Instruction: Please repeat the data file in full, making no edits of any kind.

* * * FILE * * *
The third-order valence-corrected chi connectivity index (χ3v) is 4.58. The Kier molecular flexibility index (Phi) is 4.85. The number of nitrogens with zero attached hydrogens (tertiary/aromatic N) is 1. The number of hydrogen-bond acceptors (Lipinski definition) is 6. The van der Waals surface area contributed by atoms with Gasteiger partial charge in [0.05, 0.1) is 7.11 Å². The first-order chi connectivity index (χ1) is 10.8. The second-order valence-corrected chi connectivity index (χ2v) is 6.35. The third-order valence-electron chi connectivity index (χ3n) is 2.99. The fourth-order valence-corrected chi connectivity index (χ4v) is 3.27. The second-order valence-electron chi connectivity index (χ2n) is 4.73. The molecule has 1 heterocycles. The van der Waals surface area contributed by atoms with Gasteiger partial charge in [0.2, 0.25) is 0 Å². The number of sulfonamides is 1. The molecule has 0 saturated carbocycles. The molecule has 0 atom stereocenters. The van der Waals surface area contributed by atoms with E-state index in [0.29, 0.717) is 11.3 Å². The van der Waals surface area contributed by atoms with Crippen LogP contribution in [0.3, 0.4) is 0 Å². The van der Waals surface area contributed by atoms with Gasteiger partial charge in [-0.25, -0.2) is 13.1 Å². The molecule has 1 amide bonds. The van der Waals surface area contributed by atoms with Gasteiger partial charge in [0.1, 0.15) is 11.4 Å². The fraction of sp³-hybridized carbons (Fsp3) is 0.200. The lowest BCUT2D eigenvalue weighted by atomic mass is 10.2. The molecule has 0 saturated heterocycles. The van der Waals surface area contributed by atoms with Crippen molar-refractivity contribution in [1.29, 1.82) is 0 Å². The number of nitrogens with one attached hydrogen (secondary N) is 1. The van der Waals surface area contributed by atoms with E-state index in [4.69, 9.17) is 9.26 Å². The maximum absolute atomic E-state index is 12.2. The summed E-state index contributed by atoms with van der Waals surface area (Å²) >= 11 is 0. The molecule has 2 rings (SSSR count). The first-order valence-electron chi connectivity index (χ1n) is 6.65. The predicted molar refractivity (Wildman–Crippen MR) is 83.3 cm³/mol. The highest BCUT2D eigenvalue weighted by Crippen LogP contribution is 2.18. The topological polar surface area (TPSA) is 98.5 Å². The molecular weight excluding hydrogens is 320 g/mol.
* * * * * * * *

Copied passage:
The third-order valence-corrected chi connectivity index (χ3v) is 4.58. The Kier molecular flexibility index (Phi) is 4.85. The number of nitrogens with zero attached hydrogens (tertiary/aromatic N) is 1. The number of hydrogen-bond acceptors (Lipinski definition) is 6. The van der Waals surface area contributed by atoms with Gasteiger partial charge in [0.05, 0.1) is 7.11 Å². The first-order chi connectivity index (χ1) is 10.8. The second-order valence-corrected chi connectivity index (χ2v) is 6.35. The third-order valence-electron chi connectivity index (χ3n) is 2.99. The fourth-order valence-corrected chi connectivity index (χ4v) is 3.27. The second-order valence-electron chi connectivity index (χ2n) is 4.73. The molecule has 1 heterocycles. The van der Waals surface area contributed by atoms with Gasteiger partial charge in [0.2, 0.25) is 0 Å². The number of sulfonamides is 1. The molecule has 0 saturated carbocycles. The molecule has 0 atom stereocenters. The van der Waals surface area contributed by atoms with E-state index in [0.29, 0.717) is 11.3 Å². The van der Waals surface area contributed by atoms with Crippen LogP contribution in [0.3, 0.4) is 0 Å². The van der Waals surface area contributed by atoms with Gasteiger partial charge in [-0.25, -0.2) is 13.1 Å². The molecule has 1 amide bonds. The van der Waals surface area contributed by atoms with Gasteiger partial charge in [0.1, 0.15) is 11.4 Å². The fraction of sp³-hybridized carbons (Fsp3) is 0.200. The lowest BCUT2D eigenvalue weighted by atomic mass is 10.2. The molecule has 0 saturated heterocycles. The van der Waals surface area contributed by atoms with Crippen molar-refractivity contribution in [1.29, 1.82) is 0 Å². The number of nitrogens with one attached hydrogen (secondary N) is 1. The van der Waals surface area contributed by atoms with E-state index in [4.69, 9.17) is 9.26 Å². The maximum absolute atomic E-state index is 12.2. The summed E-state index contributed by atoms with van der Waals surface area (Å²) >= 11 is 0. The molecule has 2 rings (SSSR count). The first-order valence-electron chi connectivity index (χ1n) is 6.65. The predicted molar refractivity (Wildman–Crippen MR) is 83.3 cm³/mol. The highest BCUT2D eigenvalue weighted by Crippen LogP contribution is 2.18. The topological polar surface area (TPSA) is 98.5 Å². The molecular weight excluding hydrogens is 320 g/mol.